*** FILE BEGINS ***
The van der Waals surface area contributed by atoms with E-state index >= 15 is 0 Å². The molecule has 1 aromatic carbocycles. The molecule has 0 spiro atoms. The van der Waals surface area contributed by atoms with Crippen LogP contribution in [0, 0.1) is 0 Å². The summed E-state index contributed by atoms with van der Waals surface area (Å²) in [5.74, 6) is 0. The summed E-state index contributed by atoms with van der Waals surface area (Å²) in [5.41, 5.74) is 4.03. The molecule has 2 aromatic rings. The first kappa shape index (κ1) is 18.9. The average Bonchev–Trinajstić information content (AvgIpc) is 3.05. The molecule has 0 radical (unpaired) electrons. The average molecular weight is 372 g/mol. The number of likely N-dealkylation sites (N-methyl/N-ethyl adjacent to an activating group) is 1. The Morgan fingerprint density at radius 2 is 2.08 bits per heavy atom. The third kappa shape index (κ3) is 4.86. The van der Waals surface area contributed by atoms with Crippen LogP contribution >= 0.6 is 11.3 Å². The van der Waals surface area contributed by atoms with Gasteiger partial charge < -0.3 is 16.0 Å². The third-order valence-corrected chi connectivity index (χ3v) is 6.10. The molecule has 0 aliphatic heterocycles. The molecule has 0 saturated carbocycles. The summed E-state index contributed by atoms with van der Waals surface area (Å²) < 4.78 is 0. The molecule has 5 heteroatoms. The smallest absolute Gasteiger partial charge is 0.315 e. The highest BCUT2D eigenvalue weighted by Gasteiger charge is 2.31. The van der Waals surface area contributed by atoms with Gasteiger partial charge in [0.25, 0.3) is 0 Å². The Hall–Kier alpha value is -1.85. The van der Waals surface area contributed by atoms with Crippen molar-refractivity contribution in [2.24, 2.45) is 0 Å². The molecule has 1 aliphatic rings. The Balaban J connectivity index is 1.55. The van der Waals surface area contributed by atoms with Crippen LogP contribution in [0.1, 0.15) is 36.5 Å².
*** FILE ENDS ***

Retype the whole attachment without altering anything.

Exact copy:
The van der Waals surface area contributed by atoms with E-state index >= 15 is 0 Å². The molecule has 1 aromatic carbocycles. The molecule has 0 spiro atoms. The van der Waals surface area contributed by atoms with Crippen LogP contribution in [0, 0.1) is 0 Å². The summed E-state index contributed by atoms with van der Waals surface area (Å²) in [5.74, 6) is 0. The summed E-state index contributed by atoms with van der Waals surface area (Å²) in [5.41, 5.74) is 4.03. The molecule has 2 aromatic rings. The first kappa shape index (κ1) is 18.9. The average Bonchev–Trinajstić information content (AvgIpc) is 3.05. The molecule has 0 radical (unpaired) electrons. The average molecular weight is 372 g/mol. The number of likely N-dealkylation sites (N-methyl/N-ethyl adjacent to an activating group) is 1. The Morgan fingerprint density at radius 2 is 2.08 bits per heavy atom. The third kappa shape index (κ3) is 4.86. The van der Waals surface area contributed by atoms with Crippen LogP contribution >= 0.6 is 11.3 Å². The van der Waals surface area contributed by atoms with Gasteiger partial charge < -0.3 is 16.0 Å². The third-order valence-corrected chi connectivity index (χ3v) is 6.10. The molecule has 0 aliphatic heterocycles. The molecule has 0 saturated carbocycles. The summed E-state index contributed by atoms with van der Waals surface area (Å²) < 4.78 is 0. The molecule has 5 heteroatoms. The smallest absolute Gasteiger partial charge is 0.315 e. The highest BCUT2D eigenvalue weighted by Gasteiger charge is 2.31. The van der Waals surface area contributed by atoms with Gasteiger partial charge in [0.25, 0.3) is 0 Å². The Hall–Kier alpha value is -1.85. The van der Waals surface area contributed by atoms with Crippen molar-refractivity contribution in [2.24, 2.45) is 0 Å². The molecule has 1 aliphatic rings. The Balaban J connectivity index is 1.55. The van der Waals surface area contributed by atoms with Crippen LogP contribution in [0.1, 0.15) is 36.5 Å².